rather than later," he said.
A Taliban flag that had been hoisted at the Taliban office
in Qatar on Tuesday had been taken down and lay on the ground on
Thursday, although it appeared still attached to a flagpole.
A name plate, inscribed "Political Office of the Islamic
Emirate of Afghanistan" had been removed from the outside of the
building. But a similar plaque fixed onto a wall inside the
building was still there on Thursday morning, witnesses said.
Asked whether the Taliban office had created any optimism
about peace efforts, the source replied: "Optimism and pessimism
are irrelevant. The most important thing is that we now know the
Taliban are ready to talk, and sometimes talk is expensive."
Word of the U.S.-Taliban talks had raised hopes that
Karzai's government and the Taliban might enter their first-ever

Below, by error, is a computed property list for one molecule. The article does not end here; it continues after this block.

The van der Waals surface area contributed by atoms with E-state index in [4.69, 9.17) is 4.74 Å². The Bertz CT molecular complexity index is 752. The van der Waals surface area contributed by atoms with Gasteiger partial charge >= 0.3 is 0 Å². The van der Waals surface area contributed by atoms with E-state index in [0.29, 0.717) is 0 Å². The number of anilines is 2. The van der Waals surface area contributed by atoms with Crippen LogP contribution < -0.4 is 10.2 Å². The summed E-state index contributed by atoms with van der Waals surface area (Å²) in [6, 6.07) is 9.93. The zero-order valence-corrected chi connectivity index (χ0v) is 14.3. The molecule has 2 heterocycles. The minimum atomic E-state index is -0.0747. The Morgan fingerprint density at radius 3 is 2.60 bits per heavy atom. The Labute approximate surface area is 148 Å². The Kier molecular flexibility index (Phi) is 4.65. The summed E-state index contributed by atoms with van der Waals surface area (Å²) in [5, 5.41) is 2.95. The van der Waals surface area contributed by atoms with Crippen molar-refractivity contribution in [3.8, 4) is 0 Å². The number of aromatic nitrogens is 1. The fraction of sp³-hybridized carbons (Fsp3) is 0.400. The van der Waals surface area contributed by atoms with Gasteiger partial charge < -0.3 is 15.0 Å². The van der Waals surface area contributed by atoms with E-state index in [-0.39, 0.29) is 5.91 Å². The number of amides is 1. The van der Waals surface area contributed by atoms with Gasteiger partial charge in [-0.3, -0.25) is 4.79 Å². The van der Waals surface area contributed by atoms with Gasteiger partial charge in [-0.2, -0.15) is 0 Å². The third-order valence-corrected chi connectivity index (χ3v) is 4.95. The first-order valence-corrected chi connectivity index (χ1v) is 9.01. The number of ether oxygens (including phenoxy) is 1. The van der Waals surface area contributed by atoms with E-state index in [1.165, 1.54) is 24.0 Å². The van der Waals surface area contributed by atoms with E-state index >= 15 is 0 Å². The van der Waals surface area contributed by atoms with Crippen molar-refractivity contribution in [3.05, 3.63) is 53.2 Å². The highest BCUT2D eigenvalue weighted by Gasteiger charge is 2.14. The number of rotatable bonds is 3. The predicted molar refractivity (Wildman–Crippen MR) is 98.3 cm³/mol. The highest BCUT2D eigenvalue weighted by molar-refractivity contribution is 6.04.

direct negotiations on Afghanistan's future, with Washington
acting as a broker and Pakistan as a major outside player.
Waging an insurgency to overthrow Karzai's government and
oust foreign troops, the Taliban has until now refused talks
with Kabul, calling Karzai and his government puppets of the
West. But a senior Afghan official said earlier the Taliban was
now willing to consider talks with the government.
Pakistan's powerful military played a central role in
convincing the Taliban to hold talks with Washington, U.S. and
Pakistani officials said, a shift from widely held U.S. views
that it was obstructing peace in the region.
A prisoner swap is seen as likely to happen as the first
confidence-building measure between the two sides, said one
Pakistani official, who declined to be named.
But he said there were many likely spoilers in the peace
process who would want to maintain the status quo to continue to
benefit from the war economy and the present chaotic conditions.
"The opening of a Taliban office and the American readiness
to hold talks with the Taliban is a forward movement. What
happens next depends on the quality of dialogue and political
will of the interlocutors," he said.